6. An analog/digital converter comprising:
a chopper type voltage comparator set forth in claim 3;
a counter; and
a latch circuit for latching a count value of the counter based on an output of the chopper type voltage comparator, and then outputting the latched count value as an analog/digital-converted value of the input voltage.
7. An analog/digital converter comprising:
a chopper type voltage comparator set forth in claim 4;
a counter; and
a latch circuit for latching a count value of the counter based on an output of the chopper type voltage comparator, and then outputting the latched count value as an analog/digital-converted value of the input voltage.
8. An analog/digital converter comprising:
a chopper type voltage comparator set forth in claim 5;
a counter; and
a latch circuit for latching a count value of the counter based on an output of the chopper type voltage comparator, and then outputting the latched count value as an analog/digital-converted value of the input voltage.
Description
BACKGROUND OF THE INVENTION

1. Field of the Invention

The present invention relates to a chopper type voltage comparator and an analog/digital converter.

2. Description of the Related Art

Since the signal read from a solid state imaging device is an analog value, the an analog/digital converter for converting this analog value into the a digital value is needed. Among the devices employed as this analog/digital converter in the prior art, there is the integral column type analog/digital converter.

In this integral column type analog/digital converter, a ramp wave output from a ramp wave generator and the read signal are input into a voltage comparator. Then, a counter that starts counting a clock pulse in synchronism with initiation of the ramp wave is provided at to latch the count value at the instance when the ramp voltage exceeds the read voltage and then output the count value as the digital value. The employed voltage comparator, is a chopper type voltage comparator using an inverter, or the like.

In a solid state imaging device, the analog/digital conversion must be executed for each individual pixels residing on a horizontal line. Therefore, the above number of voltage comparators must equal the number of pixels on one horizontal line. In this case, if the consumption power of an individual voltage comparator is large, the overall consumption power becomes immense.

In the chopper type voltage comparator using the inverter, when the input voltage of the inverter comes close to the operating-point voltage, both the PMOS and the NMOS in the inverter are turned ON and thus a shoot through current flows in the inverter. This shoot through current continues to flow while this ON state is maintained. This shoot through current acts as a factor to increase the consumption power of the chopper type voltage comparator and thus increases the overall consumption power of the analog/digital converter.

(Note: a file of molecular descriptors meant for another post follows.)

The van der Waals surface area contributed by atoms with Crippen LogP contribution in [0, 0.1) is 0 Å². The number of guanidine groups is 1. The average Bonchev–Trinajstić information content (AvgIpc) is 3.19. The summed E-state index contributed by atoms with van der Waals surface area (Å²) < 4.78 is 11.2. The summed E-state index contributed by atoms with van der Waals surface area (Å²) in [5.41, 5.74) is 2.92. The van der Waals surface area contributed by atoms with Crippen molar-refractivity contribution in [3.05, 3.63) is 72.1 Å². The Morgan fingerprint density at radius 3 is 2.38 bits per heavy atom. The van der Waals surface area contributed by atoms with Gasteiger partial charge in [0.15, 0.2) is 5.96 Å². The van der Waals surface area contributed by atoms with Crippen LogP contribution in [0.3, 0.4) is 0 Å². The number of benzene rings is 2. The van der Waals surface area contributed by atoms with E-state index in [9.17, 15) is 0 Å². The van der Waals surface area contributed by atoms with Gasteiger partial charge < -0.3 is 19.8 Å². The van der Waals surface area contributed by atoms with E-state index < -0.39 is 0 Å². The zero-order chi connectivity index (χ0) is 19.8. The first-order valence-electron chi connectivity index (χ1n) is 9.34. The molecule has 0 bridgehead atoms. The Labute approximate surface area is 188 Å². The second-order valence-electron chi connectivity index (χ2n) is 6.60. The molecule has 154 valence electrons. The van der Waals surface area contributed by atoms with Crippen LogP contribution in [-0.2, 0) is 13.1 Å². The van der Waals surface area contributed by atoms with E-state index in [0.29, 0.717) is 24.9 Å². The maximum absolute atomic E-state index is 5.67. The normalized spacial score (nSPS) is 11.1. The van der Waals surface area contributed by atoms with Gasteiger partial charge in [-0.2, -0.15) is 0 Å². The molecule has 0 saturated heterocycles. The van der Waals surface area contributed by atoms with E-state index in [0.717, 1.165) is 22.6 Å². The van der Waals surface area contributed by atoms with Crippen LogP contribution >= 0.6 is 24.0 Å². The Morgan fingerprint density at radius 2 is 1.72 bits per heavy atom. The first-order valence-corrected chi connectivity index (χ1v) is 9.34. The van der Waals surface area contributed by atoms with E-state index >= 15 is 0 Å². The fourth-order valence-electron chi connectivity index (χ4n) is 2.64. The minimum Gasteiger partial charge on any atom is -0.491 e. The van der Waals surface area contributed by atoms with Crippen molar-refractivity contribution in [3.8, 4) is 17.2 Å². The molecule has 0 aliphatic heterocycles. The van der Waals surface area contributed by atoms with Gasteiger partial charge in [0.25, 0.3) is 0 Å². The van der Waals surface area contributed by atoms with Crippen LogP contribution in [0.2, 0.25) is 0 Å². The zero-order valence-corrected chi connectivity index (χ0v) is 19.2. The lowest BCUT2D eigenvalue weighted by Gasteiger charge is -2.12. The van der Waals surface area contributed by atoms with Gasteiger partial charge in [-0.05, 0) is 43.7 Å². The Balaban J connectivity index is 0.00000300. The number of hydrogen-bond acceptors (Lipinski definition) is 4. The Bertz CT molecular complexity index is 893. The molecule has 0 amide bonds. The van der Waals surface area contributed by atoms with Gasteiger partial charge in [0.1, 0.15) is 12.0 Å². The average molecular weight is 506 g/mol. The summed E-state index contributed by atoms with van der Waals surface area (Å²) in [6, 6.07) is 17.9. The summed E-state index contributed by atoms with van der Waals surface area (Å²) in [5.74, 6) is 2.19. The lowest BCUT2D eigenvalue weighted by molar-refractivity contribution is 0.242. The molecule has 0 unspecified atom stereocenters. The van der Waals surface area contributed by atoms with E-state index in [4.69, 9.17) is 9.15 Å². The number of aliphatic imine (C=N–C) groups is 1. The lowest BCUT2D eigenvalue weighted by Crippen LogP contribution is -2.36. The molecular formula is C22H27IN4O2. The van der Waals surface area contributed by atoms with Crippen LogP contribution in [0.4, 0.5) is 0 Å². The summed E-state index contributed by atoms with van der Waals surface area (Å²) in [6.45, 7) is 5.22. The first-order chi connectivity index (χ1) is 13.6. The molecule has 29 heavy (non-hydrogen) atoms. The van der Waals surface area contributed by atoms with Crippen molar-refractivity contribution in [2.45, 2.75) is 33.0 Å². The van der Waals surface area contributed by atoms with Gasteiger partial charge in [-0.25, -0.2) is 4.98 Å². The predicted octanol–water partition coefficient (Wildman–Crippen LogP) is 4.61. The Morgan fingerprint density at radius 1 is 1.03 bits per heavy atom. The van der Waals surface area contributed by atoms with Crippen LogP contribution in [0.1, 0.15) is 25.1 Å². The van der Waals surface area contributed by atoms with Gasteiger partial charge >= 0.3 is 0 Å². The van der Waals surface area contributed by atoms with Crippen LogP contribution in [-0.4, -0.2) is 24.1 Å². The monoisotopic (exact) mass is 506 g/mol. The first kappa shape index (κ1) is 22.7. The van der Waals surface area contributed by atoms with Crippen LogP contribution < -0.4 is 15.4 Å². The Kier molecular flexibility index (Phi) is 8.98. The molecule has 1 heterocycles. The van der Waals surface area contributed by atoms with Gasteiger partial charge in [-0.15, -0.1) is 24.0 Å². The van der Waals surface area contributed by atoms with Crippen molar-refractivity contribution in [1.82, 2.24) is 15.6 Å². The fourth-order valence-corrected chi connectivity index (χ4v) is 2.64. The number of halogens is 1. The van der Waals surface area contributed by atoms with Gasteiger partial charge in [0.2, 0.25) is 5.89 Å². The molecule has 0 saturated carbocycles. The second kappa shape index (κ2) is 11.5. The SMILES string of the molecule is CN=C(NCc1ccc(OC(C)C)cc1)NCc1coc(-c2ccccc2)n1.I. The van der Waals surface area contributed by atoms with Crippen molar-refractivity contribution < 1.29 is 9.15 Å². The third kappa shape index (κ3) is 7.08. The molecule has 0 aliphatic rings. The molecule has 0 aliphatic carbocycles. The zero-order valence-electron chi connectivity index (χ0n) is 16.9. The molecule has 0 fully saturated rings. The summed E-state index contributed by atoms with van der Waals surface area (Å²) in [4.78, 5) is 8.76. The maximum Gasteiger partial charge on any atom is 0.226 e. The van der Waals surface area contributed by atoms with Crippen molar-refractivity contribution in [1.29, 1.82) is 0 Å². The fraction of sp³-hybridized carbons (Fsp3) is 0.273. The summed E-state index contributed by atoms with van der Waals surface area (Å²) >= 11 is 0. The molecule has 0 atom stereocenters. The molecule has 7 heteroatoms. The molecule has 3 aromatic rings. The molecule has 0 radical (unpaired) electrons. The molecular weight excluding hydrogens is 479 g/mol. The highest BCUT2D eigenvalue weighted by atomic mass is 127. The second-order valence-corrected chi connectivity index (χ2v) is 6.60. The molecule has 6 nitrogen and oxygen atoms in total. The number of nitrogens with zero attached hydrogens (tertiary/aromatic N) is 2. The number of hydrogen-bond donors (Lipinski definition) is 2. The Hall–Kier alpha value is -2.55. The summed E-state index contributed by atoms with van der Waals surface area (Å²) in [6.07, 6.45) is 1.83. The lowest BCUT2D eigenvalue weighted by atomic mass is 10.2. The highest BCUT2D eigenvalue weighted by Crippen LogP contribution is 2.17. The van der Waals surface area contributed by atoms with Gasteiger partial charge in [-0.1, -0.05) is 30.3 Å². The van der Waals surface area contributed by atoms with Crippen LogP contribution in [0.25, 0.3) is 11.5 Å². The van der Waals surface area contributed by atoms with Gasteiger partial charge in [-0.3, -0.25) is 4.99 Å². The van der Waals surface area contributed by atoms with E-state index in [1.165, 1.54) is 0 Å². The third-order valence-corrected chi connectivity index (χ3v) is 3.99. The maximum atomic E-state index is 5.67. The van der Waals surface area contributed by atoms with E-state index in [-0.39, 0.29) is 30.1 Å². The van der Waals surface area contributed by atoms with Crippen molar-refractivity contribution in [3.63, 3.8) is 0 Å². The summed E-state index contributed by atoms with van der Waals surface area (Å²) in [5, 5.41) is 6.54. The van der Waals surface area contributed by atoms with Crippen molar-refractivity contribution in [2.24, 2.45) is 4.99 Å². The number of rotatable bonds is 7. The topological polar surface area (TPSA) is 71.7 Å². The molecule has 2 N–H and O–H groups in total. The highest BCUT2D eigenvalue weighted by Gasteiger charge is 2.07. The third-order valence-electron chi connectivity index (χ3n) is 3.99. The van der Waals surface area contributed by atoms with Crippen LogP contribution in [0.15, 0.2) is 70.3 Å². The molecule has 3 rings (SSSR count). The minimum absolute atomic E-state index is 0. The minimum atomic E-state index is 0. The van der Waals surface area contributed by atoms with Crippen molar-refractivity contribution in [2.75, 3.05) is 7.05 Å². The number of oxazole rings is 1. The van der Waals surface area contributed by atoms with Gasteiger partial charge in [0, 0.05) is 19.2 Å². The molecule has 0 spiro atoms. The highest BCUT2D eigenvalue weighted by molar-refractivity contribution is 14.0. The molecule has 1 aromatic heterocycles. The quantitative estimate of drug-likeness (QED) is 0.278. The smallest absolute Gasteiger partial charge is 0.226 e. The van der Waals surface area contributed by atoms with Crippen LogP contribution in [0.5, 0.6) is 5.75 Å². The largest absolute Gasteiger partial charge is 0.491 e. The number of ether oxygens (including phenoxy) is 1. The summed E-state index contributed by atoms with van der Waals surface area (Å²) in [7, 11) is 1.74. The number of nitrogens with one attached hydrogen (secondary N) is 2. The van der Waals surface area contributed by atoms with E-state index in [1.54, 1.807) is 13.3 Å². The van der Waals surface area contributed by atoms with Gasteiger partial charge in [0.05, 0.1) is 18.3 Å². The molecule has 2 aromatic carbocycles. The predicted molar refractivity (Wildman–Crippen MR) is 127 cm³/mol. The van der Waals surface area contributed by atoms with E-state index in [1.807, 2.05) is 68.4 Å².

In order to prevent this, one may consider reducing the shoot through current by extending the channel lengths of the PMOS and the NMOS. In this case, however, since the gate capacitance of the inverter increases, the output gain of the analog/digital converter degrades with respect to the ramp wave.

SUMMARY OF THE INVENTION

The present invention has been made in view of the problem in the prior art, and it is an object of the present invention to provide a voltage comparator and an analog/digital converter using the same wherein power consumption is reduced from the prior art.

According to the chopper type voltage comparator of the present invention, instead of applying a constant bias voltage to the comparator, the bias voltage is varied in accordance with the ramp voltage during the comparing operation. Then, when ramp voltage becomes substantially equal to the input voltage, the bias voltage is made into the predetermined voltage value that can bring the comparator into its comparing operation state.

According to this operation, only a small quantity of bias current flows through the comparator in the period when the ramp voltage is small, whereas a sufficient bias current for enabling the comparator to perform a desired comparing operation flows when the ramp voltage becomes substantially equal to the input voltage.